The dollar, at the time of writing this paper, is placed at 161 rupees. Pakistan’s Prime Minister Imran Khan had pledged to solve the economic crisis of the country but things could be much better. According to the Asian Development Bank, Pakistan’s GDP is expected to contract by 0.4% in 2020 and grow by 2.0% in 2021. Since Imran Khan’s arrival and the coronavirus crisis, inflation has risen to 9%.

Pakistan needs to initiate economic reforms, exploit the abundance of natural resources and industrialize its economy among other things to improve its economy and tackle unemployment. Since, the country is in an economic crisis, economically collaborating with neighbour and rival India should be considered as a viable option.

Conversely, India had been much better economically than Pakistan and was one of the fastest-growing economies globally until some bad economic policies and the coronavirus ravaged the country in 2020. India is the third-largest economy by purchasing power parity and the sixth-largest in terms of nominal gross domestic product.

One of the primary reasons Modi was elected was due to his promise of economic development and job creation for India specifically its youth. The ABD forecasts that the economy will contract by a whopping 9% in 2020 and will grow by 8% in 2021.India’s annual consumer price inflation in September 2020 was 7.34%.

Both countries have suffered due to the coronavirus but India has deeper wounds due to it having the second-highest number of cases after America. Since both countries require an economic uplift more than ever, working together economically (in the very least) is necessary. However, again to reiterate, the paper does not see any kind of cooperation to take place.


The paper opines that trade could be of utmost significance for both nations’ rapprochement.  Unfortunately, in August of 2019, trade was formally suspended by Pakistan when India revoked Article 370 and 35a. Even prior to this, the potential for trade was never realized. Although improvements in recent years had been made, much more can be achieved in today’s age of globalization.

Unfortunately, even when trade was ongoing, high tariff and non-tariff barriers owing to political chasms severely hindered it. Two primary reasons why trade has suffered is due to Pakistan’s refusal to grant India most favoured nation (MFN) status and India’s denial to eliminate non-tariff barriers on Pakistani goods.

Granting MFN status to a country means that the grantor country promises the grantee country lower tariffs or high import quotas – all for the sake of better trade. Although free trade initiatives like the South Asian Free Trade Agreement (SAFTA) exist under the aegis of the South Asian Association for Regional Cooperation (SAARC), tradecan hardly be defined as “free and fair”.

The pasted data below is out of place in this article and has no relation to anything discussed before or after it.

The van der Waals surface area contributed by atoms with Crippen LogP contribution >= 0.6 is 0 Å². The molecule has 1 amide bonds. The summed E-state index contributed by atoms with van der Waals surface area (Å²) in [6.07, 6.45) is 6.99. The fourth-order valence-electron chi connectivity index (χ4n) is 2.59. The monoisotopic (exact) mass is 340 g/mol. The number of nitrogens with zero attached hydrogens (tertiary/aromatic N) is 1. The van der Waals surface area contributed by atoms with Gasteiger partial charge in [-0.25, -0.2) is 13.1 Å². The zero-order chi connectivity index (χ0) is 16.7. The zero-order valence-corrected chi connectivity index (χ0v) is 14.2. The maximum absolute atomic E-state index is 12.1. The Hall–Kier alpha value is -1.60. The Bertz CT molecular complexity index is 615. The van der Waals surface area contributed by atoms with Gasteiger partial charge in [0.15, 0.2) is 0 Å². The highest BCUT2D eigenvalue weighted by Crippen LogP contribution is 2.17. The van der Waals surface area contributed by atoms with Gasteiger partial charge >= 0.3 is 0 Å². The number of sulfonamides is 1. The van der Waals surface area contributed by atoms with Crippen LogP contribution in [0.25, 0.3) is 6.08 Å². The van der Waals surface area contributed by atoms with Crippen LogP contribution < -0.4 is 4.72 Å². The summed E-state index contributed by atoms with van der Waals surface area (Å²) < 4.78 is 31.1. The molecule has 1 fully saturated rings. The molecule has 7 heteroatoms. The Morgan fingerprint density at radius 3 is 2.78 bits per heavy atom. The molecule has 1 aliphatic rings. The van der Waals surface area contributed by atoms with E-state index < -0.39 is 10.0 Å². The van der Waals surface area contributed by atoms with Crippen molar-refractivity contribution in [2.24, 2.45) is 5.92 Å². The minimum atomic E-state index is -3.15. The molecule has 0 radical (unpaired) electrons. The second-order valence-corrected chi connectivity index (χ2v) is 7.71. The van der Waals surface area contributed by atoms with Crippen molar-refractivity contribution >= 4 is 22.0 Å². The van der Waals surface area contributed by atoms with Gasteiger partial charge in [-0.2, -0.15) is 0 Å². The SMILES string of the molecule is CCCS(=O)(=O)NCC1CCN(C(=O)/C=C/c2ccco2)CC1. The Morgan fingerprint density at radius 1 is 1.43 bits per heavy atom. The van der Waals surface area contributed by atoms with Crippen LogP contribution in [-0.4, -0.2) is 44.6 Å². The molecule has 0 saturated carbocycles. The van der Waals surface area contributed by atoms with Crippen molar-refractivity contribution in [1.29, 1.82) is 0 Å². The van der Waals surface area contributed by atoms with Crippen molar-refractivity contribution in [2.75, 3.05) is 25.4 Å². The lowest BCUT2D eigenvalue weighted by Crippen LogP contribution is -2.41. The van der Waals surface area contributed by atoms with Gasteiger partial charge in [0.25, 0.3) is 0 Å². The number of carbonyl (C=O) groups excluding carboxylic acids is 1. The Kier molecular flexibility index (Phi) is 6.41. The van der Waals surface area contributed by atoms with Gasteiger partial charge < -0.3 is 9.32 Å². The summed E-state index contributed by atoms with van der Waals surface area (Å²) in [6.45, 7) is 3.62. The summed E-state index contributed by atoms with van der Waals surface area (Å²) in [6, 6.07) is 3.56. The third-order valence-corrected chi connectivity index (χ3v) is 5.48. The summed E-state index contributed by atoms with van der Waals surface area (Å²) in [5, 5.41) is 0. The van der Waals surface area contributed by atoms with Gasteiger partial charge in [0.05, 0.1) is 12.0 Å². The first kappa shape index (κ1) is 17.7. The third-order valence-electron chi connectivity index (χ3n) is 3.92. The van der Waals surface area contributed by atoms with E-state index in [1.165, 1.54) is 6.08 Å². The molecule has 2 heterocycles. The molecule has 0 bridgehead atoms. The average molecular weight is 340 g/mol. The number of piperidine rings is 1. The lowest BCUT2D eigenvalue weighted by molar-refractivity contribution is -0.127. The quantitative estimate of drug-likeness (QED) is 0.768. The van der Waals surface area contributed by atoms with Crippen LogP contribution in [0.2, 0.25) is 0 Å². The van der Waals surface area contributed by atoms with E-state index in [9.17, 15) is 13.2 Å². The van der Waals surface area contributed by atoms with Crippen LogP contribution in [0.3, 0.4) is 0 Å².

The chief reason for the inefficacious implementation of SAFTA and other trade agreements is owed to the distraught relations between the antagonistic neighbours. According to the 2016-2017Annual Report of the Indian Ministry of Commerce and Industry, Pakistan and India’s total trade was around $2.61 billion in 2015-2016. This figure has burgeoned lavishly since 2003-04 when it was an inadequate $345 million.

The trade balance between both countries has been predominantly in India’s favour, with its exports to Pakistan totalling $2.17 billion while Indian imports from Pakistan only valuing $441 million in 2015-2016. However, according to the former governor State Bank of Pakistan, Ishrat Hussain, this trade deficit should not hamper the trading relations between Pakistan and India, as it is a win-win situation.

Pakistan and Indian trade occurs on an official (now suspended), indirect, and illegal level. Trade through authentic channels is official trade. Trade that takes place through other countries such as UAE, Singapore, Iran, etcetera is referred to as indirect and amounts to around $2 billion. Both countries should seek to minimize indirect trade and endeavour to achieve cost-effectiveness by trading directly with each other.

Illegal trade, lastly, consists of the goods smuggled through mostly the land border. Trade has also historically fallen victim to both countries’ use of positive, negative, and sensitive lists which dictates what can and cannot be traded. The trade potential of both countries is somewhere around $10.9 billion with export potential being $7.9 billion while the potential of imports accounts for $3 billion.

Others suggest even larger figures –Ajay Bisaria, former Indian High Commissioner to Pakistan, mentioned that through the stabilising of relations, elimination of non-tariff barriers, and liberalisation o fthe visa regime,trade can rise to a massive $30 billion. The negative list of Pakistan is made up of 1,209 items predominantly from the electrical machinery, automobile, pharmaceuticals, steel, and textiles sector.